In 1998, Patinkin released “Mamaloshen,” an album of Yiddish originals based on his one-man Broadway show.
But it’s Saul Berenson, the bristly, brilliant CIA agent and mentor to Claire Danes’ Carrie Mathison on Showtime’s ever-compelling politically charged “Homeland” for which Patinkin is most widely lauded these days.
“What I’ve loved about ‘Homeland’ from the beginning is that it’s a story about a family on every level,” says Patinkin, who has been Emmy-nominated three times for his performance on the show. “The initial family was the Saul-Carrie relationship, but it’s also been and is about the Brody-Carrie relationship, the Brody family relationship, the CIA family relationship, the relationship to our country and the relationship to our world.”
Patinkin credits Danes for teaching him the art of “grace” during the past six seasons which they’ve worked together on the show.
“What I’ve loved about ‘Homeland’ from the beginning is that it’s a story about family.”
“Claire’s gifts are extraordinary,” he says of the actress. “I’ve spent my whole life trying to turn down my volume knob and not react too impulsively. And I would watch this young lady come to a key moment of filming where a whole season might have built toward it, and there would be a close-up of her that was crucial to the storytelling and someone’s phone would go off or someone would drive a car in the background and ruin the take. And she never lost her temper, never lost her cool. In my late 50s and 60s this extraordinary young lady taught me how to be graceful and more generous. And I don’t know what more you could ask for than that.”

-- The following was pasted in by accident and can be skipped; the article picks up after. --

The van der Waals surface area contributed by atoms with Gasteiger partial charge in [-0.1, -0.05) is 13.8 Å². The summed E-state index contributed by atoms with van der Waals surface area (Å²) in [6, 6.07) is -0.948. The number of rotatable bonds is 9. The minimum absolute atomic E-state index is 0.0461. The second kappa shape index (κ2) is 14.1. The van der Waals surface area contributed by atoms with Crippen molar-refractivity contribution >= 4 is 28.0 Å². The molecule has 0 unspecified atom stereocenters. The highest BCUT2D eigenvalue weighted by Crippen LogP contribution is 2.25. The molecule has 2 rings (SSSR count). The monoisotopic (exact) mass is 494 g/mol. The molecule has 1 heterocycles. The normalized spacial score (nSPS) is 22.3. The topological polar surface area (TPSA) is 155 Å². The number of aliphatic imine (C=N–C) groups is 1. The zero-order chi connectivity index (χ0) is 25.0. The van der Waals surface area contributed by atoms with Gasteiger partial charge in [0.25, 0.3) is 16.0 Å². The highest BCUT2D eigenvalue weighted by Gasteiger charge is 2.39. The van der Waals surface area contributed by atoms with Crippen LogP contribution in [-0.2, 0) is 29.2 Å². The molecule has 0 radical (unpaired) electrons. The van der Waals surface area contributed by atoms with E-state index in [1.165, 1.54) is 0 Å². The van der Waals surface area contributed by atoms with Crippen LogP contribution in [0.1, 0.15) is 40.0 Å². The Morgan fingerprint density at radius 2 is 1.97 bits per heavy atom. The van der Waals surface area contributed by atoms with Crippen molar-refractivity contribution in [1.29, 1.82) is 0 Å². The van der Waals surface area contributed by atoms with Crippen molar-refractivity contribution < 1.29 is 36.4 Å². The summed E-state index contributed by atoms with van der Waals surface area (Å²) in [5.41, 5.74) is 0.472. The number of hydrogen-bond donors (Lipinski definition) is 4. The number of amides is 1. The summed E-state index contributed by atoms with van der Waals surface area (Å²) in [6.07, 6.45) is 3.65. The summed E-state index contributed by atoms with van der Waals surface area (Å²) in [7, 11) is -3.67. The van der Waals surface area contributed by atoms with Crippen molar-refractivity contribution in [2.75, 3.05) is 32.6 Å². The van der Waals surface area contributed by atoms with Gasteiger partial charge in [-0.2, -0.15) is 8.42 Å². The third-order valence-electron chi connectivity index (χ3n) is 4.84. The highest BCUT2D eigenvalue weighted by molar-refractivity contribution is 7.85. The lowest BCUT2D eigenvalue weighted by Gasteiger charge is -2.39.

Saul is a complex, if somewhat emotionally tortured, character with a strong ethical code, striving to take the moral high ground but sometimes ending up a victim of his own willingness to trust the good in people. There’s also a lot of Saul in Mandy — Jewish, from the Midwest, pro-peace and justice for persecuted minorities.
“My basic nerve system in terms of defining Judaism are two words: compassion and forgiveness,” he says.
Saul is also a man of conviction, as evidenced whenever he and Carrie come face to face with the decisions each has made in their personal lives and career. Patinkin relates that relationship, and those reactions, once again to family.
“In terms of the character’s journey with Carrie, it certainly is no different than with my own children — who’s the teacher, who’s the student, who’s the father, who’s the child?” says Patinkin. “And and as you get older, that flips constantly. It’s a constant ping-pong game in terms of who has the serve. And I love that relationship because he believes that when he’s gone, she will carry on his dream. Which is to make the world a better place for all humanity.”